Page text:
231 W. Michigan St. | National or State Registers Record | Wisconsin Historical Society

National or State Registers Record

231 W. Michigan St.

National Register or State Register


Historic Name: Public Service Building

Reference Number: 98000576


Location (Address): 231 W. Michigan St.

County: Milwaukee

City/Village: Milwaukee



Public Service Building
231 W. Michigan Street, Milwaukee, Milwaukee County
Architect: Herman J. Esser
Date of Construction: 1902-06

In the mid-1880s railroad financiers Henry Villard and Henry Payne purchased and developed the Milwaukee Railway Company and the Edison Electric Illuminating Company with hopes to create a power and traction monopoly. The consolidation of these companies gave Milwaukee the first unified electric power utility in the nation, known as the Milwaukee Electric Railway and Light Company. John Beggs replaced Payne in 1897 and built the 'interurban' streetcar system. In 1905 their new Public Service Building became the center of this transportation network. It was intended to be a multiple use facility, serving as offices and as the downtown street car terminal.

Milwaukee architect Herman J. Esser designed the building using Beaux Arts Neoclassicalism. The rectangular building covers an entire city block. It is four stories high and each floor has its own level and type of ornamentation on the exterior. An operating clock is set in the center of the lintel above the main entrance doors. The arch surround above features two carved medallions, one depicting horse powered traction when the company was founded and the other an electrified street railway of 1905 when the terminal opened. Three large areas on the ground floor were trolley entrances into the terminal.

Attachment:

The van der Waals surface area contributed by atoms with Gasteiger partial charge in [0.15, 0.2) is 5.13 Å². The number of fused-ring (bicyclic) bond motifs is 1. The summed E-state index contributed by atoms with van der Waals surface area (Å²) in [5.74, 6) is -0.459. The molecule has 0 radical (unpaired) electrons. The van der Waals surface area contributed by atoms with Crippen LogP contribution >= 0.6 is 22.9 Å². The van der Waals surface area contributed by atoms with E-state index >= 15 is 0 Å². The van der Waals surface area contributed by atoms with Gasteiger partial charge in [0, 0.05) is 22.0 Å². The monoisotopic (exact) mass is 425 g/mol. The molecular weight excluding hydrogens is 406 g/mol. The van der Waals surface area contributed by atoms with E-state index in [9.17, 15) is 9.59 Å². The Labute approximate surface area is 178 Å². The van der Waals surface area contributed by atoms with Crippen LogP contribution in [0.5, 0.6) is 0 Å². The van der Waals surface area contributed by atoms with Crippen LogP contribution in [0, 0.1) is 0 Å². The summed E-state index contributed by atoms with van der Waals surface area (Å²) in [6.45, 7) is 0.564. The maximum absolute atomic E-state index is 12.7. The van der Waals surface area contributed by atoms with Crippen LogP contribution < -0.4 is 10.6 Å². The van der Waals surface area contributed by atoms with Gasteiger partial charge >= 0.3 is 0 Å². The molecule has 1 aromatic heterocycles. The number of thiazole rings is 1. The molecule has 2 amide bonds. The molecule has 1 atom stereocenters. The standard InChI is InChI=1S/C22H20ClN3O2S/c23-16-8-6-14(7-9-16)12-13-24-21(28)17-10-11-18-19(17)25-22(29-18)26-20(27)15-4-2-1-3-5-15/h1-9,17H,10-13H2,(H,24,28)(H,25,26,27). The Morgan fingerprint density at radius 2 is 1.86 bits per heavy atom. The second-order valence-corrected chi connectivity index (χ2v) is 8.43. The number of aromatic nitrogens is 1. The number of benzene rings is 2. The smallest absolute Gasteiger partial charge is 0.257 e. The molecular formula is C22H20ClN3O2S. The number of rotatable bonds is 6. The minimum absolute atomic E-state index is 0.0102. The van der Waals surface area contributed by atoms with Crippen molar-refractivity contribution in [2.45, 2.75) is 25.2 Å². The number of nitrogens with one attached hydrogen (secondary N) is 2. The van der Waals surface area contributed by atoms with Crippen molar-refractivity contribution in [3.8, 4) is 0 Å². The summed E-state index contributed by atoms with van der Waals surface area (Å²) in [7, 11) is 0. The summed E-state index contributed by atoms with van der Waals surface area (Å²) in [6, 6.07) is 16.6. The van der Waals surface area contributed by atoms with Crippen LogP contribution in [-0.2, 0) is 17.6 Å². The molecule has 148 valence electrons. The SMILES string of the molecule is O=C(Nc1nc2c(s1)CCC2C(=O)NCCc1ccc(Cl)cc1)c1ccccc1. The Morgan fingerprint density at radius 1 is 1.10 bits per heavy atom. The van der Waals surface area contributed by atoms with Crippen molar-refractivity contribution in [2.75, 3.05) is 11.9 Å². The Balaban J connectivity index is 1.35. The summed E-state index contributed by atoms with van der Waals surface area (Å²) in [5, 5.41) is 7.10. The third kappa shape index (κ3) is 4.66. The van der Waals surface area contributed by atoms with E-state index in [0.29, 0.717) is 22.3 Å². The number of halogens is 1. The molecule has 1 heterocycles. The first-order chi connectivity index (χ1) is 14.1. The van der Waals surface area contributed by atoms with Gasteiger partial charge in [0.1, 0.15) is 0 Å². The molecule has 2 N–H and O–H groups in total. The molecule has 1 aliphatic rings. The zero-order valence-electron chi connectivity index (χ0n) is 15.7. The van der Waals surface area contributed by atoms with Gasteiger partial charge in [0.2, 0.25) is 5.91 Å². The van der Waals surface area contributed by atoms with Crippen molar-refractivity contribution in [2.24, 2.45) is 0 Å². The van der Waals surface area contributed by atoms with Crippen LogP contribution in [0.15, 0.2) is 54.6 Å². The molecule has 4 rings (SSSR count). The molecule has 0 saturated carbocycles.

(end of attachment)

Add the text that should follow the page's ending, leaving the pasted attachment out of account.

The interior was designed to make a grand statement about the company that it housed. The most noteworthy spaces are the marble clad two story lobby, the remodeled auditorium in Modern style and the wood paneled Chairman's Suite. Oval stained-glass skylights manufactured by Tiffany Company in New York are placed in the lobby and Chairman's Suite. A copper relief of a beehive with bees buzzing around it is also located in the lobby. It symbolizes the level of activity in the building and the company.

In 1938 the company was restructured and became the Wisconsin Electric Power Company, which later became WeEnergies. The building continues to serve as their headquarters. It is open during regular business hours.


Period of Significance: 1902-1946

Area of Significance: Architecture

Area of Significance: Transportation

Applicable Criteria: Architecture/Engineering

Applicable Criteria: Event

Historic Use: Commerce/Trade: Business

Historic Use: Transportation: Rail-Related

Architectural Style: Beaux Arts

Architectural Style: Classical Revival

Resource Type: Building

Architect: Esser, Herman J.


Historic Status: Listed in the National Register

Historic Status: Listed in the State Register

National Historic Landmark Listing Date:

National Register Listing Date: 1998-05-20

State Register Listing Date: 1997-10-17


Number of Contributing Buildings: 1

Number of Contributing Sites: 0

Number of Contributing Structures: 0

Number of Contributing Objects: 0

Number of Non-Contributing Buildings: 0

Number of Non-Contributing Sites: 0

Number of Non-Contributing Structures: 0

Number of Non-Contributing Objects: 0


National Register and State Register of Historic Places, Division of Historic Preservation-Public History, Wisconsin Historical Society, Madison, Wisconsin

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